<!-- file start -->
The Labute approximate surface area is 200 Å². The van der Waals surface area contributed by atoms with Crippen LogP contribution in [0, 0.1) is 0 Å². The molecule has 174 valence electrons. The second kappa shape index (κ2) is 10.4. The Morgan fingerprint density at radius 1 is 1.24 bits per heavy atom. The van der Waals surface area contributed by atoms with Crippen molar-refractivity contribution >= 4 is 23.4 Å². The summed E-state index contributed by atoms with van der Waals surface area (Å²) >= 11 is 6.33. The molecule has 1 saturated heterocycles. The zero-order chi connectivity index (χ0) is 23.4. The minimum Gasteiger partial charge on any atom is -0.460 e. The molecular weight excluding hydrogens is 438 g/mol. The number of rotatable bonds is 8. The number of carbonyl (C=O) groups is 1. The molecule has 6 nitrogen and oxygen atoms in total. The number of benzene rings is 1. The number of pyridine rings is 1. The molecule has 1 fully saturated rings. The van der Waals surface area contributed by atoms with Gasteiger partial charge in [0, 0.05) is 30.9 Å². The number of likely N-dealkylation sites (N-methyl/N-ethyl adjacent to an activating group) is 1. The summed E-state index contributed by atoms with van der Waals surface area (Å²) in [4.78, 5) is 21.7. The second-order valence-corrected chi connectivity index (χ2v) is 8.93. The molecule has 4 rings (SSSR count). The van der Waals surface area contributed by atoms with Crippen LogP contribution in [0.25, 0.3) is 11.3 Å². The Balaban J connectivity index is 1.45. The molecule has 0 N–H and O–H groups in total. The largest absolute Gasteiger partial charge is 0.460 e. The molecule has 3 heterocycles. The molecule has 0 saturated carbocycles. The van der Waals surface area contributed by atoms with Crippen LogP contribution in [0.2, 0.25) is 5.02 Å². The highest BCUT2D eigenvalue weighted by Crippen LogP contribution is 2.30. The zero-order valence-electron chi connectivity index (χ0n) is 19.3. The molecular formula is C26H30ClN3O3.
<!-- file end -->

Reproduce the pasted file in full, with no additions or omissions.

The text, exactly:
The Labute approximate surface area is 200 Å². The van der Waals surface area contributed by atoms with Crippen LogP contribution in [0, 0.1) is 0 Å². The molecule has 174 valence electrons. The second kappa shape index (κ2) is 10.4. The Morgan fingerprint density at radius 1 is 1.24 bits per heavy atom. The van der Waals surface area contributed by atoms with Crippen molar-refractivity contribution >= 4 is 23.4 Å². The summed E-state index contributed by atoms with van der Waals surface area (Å²) >= 11 is 6.33. The molecule has 1 saturated heterocycles. The zero-order chi connectivity index (χ0) is 23.4. The minimum Gasteiger partial charge on any atom is -0.460 e. The molecular weight excluding hydrogens is 438 g/mol. The number of rotatable bonds is 8. The number of carbonyl (C=O) groups is 1. The molecule has 6 nitrogen and oxygen atoms in total. The number of benzene rings is 1. The number of pyridine rings is 1. The molecule has 1 fully saturated rings. The van der Waals surface area contributed by atoms with Gasteiger partial charge in [0, 0.05) is 30.9 Å². The number of likely N-dealkylation sites (N-methyl/N-ethyl adjacent to an activating group) is 1. The summed E-state index contributed by atoms with van der Waals surface area (Å²) in [4.78, 5) is 21.7. The second-order valence-corrected chi connectivity index (χ2v) is 8.93. The molecule has 4 rings (SSSR count). The van der Waals surface area contributed by atoms with Crippen LogP contribution in [0.25, 0.3) is 11.3 Å². The Balaban J connectivity index is 1.45. The molecule has 0 N–H and O–H groups in total. The largest absolute Gasteiger partial charge is 0.460 e. The molecule has 3 heterocycles. The molecule has 0 saturated carbocycles. The van der Waals surface area contributed by atoms with Crippen LogP contribution in [0.2, 0.25) is 5.02 Å². The highest BCUT2D eigenvalue weighted by Crippen LogP contribution is 2.30. The zero-order valence-electron chi connectivity index (χ0n) is 19.3. The molecular formula is C26H30ClN3O3.